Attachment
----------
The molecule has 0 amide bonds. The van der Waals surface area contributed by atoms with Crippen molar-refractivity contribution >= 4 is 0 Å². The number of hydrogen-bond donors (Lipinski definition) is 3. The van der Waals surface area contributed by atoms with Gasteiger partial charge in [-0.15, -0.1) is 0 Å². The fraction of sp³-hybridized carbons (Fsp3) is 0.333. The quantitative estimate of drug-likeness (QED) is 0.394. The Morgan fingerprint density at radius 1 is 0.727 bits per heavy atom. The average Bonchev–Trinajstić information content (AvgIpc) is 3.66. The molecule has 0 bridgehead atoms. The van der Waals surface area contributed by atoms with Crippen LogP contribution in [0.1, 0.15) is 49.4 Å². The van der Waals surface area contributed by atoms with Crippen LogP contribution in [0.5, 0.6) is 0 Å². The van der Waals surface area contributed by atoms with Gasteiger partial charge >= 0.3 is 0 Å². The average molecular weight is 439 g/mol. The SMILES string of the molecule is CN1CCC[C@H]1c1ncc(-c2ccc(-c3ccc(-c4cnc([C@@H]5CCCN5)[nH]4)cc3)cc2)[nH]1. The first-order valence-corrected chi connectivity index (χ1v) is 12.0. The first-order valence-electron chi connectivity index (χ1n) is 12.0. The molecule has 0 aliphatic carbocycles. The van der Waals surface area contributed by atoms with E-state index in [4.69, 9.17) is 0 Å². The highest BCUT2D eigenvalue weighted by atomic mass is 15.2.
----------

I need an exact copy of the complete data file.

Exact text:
The molecule has 0 amide bonds. The van der Waals surface area contributed by atoms with Crippen molar-refractivity contribution >= 4 is 0 Å². The number of hydrogen-bond donors (Lipinski definition) is 3. The van der Waals surface area contributed by atoms with Gasteiger partial charge in [-0.15, -0.1) is 0 Å². The fraction of sp³-hybridized carbons (Fsp3) is 0.333. The quantitative estimate of drug-likeness (QED) is 0.394. The Morgan fingerprint density at radius 1 is 0.727 bits per heavy atom. The average Bonchev–Trinajstić information content (AvgIpc) is 3.66. The molecule has 0 bridgehead atoms. The van der Waals surface area contributed by atoms with Crippen LogP contribution in [0.1, 0.15) is 49.4 Å². The van der Waals surface area contributed by atoms with Crippen LogP contribution in [0.5, 0.6) is 0 Å². The van der Waals surface area contributed by atoms with Gasteiger partial charge >= 0.3 is 0 Å². The average molecular weight is 439 g/mol. The SMILES string of the molecule is CN1CCC[C@H]1c1ncc(-c2ccc(-c3ccc(-c4cnc([C@@H]5CCCN5)[nH]4)cc3)cc2)[nH]1. The first-order valence-corrected chi connectivity index (χ1v) is 12.0. The first-order valence-electron chi connectivity index (χ1n) is 12.0. The molecule has 0 aliphatic carbocycles. The van der Waals surface area contributed by atoms with E-state index in [4.69, 9.17) is 0 Å². The highest BCUT2D eigenvalue weighted by atomic mass is 15.2.